Announcement of keynote speaker

Announcement of keynote speaker

For our upcoming conference in November, we are proud to present as one of our keynote speakers Dr. Sarah McCleave of Queen's University, Belfast. McCleave will speak about 18th Century theatrical dance. She has published extensively on Mari Sallé. Her most current book, "Dance in Handel's London Operas", was published by the Univeristy of Rochester Press in 2013.

 

Second keynote speaker confirmed

Second keynote speaker confirmed

We are proud to present our second keynote speaker: David Charlton, Professor Emeritus of Music History, at Royal Holloway, University of London. Charlton has published widely on the history of opera, and especially on opéra-comique. His publications include Opera in the Age of Rousseau: Music, Confrontation, Realism  (2012), French opera, 1730-1830: meaning and media (2000), and Grétry and the growth of opéra-comique (1986).

Announcement of third keynote speaker

Announcement of third keynote speaker

We are happy to announce as our third keynote speaker Susan Maslan, of the French Department at University of California, Berkeley. Professor Maslan works on early modern French literary and political history. Her book Revolutionary Acts: Theater, Democracy, and the French Revolution (Johns Hopkins University Press, 2005), is of special interest to our project.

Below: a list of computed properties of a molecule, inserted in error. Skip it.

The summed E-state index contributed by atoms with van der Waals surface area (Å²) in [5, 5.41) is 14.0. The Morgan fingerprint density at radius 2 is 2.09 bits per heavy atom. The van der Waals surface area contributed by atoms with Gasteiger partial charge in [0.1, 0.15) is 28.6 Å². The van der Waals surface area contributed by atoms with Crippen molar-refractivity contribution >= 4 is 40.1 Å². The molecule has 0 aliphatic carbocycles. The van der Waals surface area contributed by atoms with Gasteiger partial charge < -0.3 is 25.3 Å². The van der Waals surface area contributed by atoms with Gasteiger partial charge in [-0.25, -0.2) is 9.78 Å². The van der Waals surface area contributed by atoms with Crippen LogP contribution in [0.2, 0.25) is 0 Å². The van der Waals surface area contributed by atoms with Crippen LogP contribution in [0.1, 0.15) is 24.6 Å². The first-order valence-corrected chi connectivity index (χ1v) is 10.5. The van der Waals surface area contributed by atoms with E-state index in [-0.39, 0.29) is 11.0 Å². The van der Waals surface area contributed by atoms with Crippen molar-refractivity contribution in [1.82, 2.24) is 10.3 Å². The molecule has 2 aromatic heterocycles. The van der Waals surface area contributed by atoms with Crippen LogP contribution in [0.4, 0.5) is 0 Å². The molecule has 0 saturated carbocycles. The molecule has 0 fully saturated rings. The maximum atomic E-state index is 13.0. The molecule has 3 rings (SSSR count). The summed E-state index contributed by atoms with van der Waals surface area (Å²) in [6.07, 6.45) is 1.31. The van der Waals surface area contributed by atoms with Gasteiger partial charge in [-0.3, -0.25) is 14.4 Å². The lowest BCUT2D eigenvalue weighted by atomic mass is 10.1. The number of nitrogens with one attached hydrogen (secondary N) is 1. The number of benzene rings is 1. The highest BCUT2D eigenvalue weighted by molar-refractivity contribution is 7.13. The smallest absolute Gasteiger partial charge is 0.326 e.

The venue

The venue

The conference will be held at
Suhmhuset
Erling Skakkes gt 47
7012 Trondheim
Norway

Updated weather forecast for Trondheim.

The conference

The conference

Plays, Places and Participants is the second in a series of three conferences arranged by pArts in the period 2012-2015. For more information regarding this conference, as well as on the keynote speakers, please check this site where any changes will be announced.

Regarding Charlton's keynote

Regarding Charlton's keynote

For those interested in reading up on the cultural and sociological background of a story called Annette et Lubin, which forms the subject matter of an opera that our keynote speaker David Charlton will include in his talk Tuesday morning, Charlton's article on this topic is now available here.
The article explains why the opera was performed exclusively on private stages or in private conditions, and that circumstance is of course of interest when we consider the music composed for it – an opéra-comique written for amateur performance.